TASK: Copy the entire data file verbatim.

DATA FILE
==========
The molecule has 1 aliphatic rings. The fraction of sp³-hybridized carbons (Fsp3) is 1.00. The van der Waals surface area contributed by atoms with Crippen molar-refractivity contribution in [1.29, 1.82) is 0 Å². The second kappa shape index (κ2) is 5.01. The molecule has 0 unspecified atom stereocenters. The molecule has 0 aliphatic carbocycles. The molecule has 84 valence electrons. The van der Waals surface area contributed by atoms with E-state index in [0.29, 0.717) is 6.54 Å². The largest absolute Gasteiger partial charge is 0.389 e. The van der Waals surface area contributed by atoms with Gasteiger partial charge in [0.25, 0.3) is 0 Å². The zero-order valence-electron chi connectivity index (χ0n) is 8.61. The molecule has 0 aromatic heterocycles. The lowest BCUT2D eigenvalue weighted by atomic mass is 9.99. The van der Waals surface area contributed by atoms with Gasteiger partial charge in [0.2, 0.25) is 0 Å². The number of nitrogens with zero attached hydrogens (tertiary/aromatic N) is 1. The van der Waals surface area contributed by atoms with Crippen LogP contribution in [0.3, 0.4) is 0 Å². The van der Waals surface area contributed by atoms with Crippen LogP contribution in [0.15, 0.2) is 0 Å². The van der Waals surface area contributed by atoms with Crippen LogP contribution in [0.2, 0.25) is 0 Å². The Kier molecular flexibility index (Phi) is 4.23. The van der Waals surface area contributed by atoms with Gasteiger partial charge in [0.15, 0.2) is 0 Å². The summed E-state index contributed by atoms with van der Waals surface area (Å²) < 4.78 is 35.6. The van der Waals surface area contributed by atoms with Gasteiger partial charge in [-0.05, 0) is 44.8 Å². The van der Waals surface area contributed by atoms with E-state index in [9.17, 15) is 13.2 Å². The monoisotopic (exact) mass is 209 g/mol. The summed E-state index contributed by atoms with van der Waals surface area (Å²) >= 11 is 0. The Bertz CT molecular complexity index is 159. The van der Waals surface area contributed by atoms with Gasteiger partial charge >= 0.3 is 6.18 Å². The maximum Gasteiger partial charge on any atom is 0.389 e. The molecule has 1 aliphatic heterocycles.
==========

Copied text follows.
The molecule has 1 aliphatic rings. The fraction of sp³-hybridized carbons (Fsp3) is 1.00. The van der Waals surface area contributed by atoms with Crippen molar-refractivity contribution in [1.29, 1.82) is 0 Å². The second kappa shape index (κ2) is 5.01. The molecule has 0 unspecified atom stereocenters. The molecule has 0 aliphatic carbocycles. The molecule has 84 valence electrons. The van der Waals surface area contributed by atoms with E-state index in [0.29, 0.717) is 6.54 Å². The largest absolute Gasteiger partial charge is 0.389 e. The van der Waals surface area contributed by atoms with Gasteiger partial charge in [0.25, 0.3) is 0 Å². The zero-order valence-electron chi connectivity index (χ0n) is 8.61. The molecule has 0 aromatic heterocycles. The lowest BCUT2D eigenvalue weighted by atomic mass is 9.99. The van der Waals surface area contributed by atoms with Gasteiger partial charge in [0.2, 0.25) is 0 Å². The number of nitrogens with zero attached hydrogens (tertiary/aromatic N) is 1. The van der Waals surface area contributed by atoms with Crippen LogP contribution in [0.3, 0.4) is 0 Å². The van der Waals surface area contributed by atoms with Crippen LogP contribution in [0.15, 0.2) is 0 Å². The van der Waals surface area contributed by atoms with Crippen LogP contribution in [0.2, 0.25) is 0 Å². The Kier molecular flexibility index (Phi) is 4.23. The van der Waals surface area contributed by atoms with Gasteiger partial charge in [0.15, 0.2) is 0 Å². The summed E-state index contributed by atoms with van der Waals surface area (Å²) < 4.78 is 35.6. The van der Waals surface area contributed by atoms with Gasteiger partial charge in [-0.05, 0) is 44.8 Å². The van der Waals surface area contributed by atoms with E-state index in [9.17, 15) is 13.2 Å². The monoisotopic (exact) mass is 209 g/mol. The summed E-state index contributed by atoms with van der Waals surface area (Å²) >= 11 is 0. The Bertz CT molecular complexity index is 159. The van der Waals surface area contributed by atoms with Gasteiger partial charge >= 0.3 is 6.18 Å². The maximum Gasteiger partial charge on any atom is 0.389 e. The molecule has 1 aliphatic heterocycles.